Introducing solid food to babies can be a stressful time for parents—but it doesn’t have to be!
DON’T START TOO EARLY.
Experts like the World Health Organization (WHO) and the American Academy of Pediatrics (AAP) point to six months as the ideal time to introduce solids because your baby can sit up without support and has the coordination to chew and swallow safely. But if you feel like your baby is ready, consult with your pediatrician.
DO INTRODUCE A VARIETY OF TASTES.
The AAP has recently introduced a new set of guidelines for feeding your tiny human, and they’re much less restrictive than they have been in the past. It’s safe to mix ingredients, and you don’t have to worry about introducing foods in a certain order. Bon appétit!
DON’T WAIT TO INTRODUCE ALLERGENIC FOODS.
As long as there’s no family history of an allergy, it’s safe to add typically allergenic foods to your baby’s plate. If you do have a family history, introduce the foods slowly until you’re certain they’re safe. Consult your pediatrician first with any concerns.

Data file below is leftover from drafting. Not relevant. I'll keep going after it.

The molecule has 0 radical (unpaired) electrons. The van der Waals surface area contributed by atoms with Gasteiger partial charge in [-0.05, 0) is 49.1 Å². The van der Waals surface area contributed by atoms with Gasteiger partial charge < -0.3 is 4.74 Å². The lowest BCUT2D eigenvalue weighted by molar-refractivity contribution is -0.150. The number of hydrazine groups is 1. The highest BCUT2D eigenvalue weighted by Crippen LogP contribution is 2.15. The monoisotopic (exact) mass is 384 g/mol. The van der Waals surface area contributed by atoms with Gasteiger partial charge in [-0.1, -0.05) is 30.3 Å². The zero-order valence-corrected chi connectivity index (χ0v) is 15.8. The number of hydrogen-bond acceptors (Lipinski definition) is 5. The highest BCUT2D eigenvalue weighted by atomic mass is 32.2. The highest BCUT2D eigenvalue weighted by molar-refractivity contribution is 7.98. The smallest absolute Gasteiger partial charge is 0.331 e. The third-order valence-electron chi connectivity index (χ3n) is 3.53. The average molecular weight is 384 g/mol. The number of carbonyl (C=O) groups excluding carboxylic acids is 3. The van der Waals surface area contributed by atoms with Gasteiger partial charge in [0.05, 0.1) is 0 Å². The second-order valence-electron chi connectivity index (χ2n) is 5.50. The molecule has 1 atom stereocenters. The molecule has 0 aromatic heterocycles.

DO FIND THE RIGHT TEXTURE.
For baby’s first bites, a thin, smooth puree is best. As they adjust and are able to eat without any issues, start serving more complex, lumpier textures.
DON’T WORRY IF IT SEEMS LIKE THEY’RE NOT EATING A LOT.
Sure, your baby could nurse for 15 minutes at a time, but that doesn’t mean you should expect them to eat eight ounces of food in the beginning. When you first introduce solids, they might only get a tablespoon down. Don’t give up!
DO FEED THEM OFTEN.
WHO recommends two to three meals a day for infants between 6-8 months, then increase it to three to four meals a day from 9-24 months (adding snacks at 12 months).
DON’T GIVE UP IF YOUR BABY SEEMS PICKY!
Did you know it can take a baby 10-20 tries of a new food before they accept it? Don’t let an early refusal fool you—he’s still just learning about this new flavor!